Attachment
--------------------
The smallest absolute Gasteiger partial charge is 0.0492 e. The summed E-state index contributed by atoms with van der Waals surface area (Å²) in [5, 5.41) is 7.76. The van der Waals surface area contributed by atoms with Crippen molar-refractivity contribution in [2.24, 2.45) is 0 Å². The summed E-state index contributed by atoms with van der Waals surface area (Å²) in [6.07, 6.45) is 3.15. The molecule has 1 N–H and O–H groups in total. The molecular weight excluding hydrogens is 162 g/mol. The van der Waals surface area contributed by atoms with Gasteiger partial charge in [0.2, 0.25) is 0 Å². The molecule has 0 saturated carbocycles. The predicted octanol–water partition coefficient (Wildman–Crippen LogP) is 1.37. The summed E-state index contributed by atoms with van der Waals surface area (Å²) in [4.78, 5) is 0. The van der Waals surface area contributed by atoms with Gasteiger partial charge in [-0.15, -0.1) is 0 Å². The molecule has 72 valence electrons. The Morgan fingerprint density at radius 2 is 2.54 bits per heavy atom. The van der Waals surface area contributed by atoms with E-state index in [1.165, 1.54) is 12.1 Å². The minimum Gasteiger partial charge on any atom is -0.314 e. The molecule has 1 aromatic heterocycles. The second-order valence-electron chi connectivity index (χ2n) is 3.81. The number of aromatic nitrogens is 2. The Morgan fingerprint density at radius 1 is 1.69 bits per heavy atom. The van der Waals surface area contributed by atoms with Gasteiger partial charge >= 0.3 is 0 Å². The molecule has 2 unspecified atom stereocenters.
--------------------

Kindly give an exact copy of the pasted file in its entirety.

The smallest absolute Gasteiger partial charge is 0.0492 e. The summed E-state index contributed by atoms with van der Waals surface area (Å²) in [5, 5.41) is 7.76. The van der Waals surface area contributed by atoms with Crippen molar-refractivity contribution in [2.24, 2.45) is 0 Å². The summed E-state index contributed by atoms with van der Waals surface area (Å²) in [6.07, 6.45) is 3.15. The molecule has 1 N–H and O–H groups in total. The molecular weight excluding hydrogens is 162 g/mol. The van der Waals surface area contributed by atoms with Gasteiger partial charge in [0.2, 0.25) is 0 Å². The molecule has 0 saturated carbocycles. The predicted octanol–water partition coefficient (Wildman–Crippen LogP) is 1.37. The summed E-state index contributed by atoms with van der Waals surface area (Å²) in [4.78, 5) is 0. The van der Waals surface area contributed by atoms with Gasteiger partial charge in [-0.15, -0.1) is 0 Å². The molecule has 72 valence electrons. The Morgan fingerprint density at radius 2 is 2.54 bits per heavy atom. The van der Waals surface area contributed by atoms with E-state index in [1.165, 1.54) is 12.1 Å². The minimum Gasteiger partial charge on any atom is -0.314 e. The molecule has 1 aromatic heterocycles. The second-order valence-electron chi connectivity index (χ2n) is 3.81. The number of aromatic nitrogens is 2. The Morgan fingerprint density at radius 1 is 1.69 bits per heavy atom. The van der Waals surface area contributed by atoms with Gasteiger partial charge >= 0.3 is 0 Å². The molecule has 2 unspecified atom stereocenters.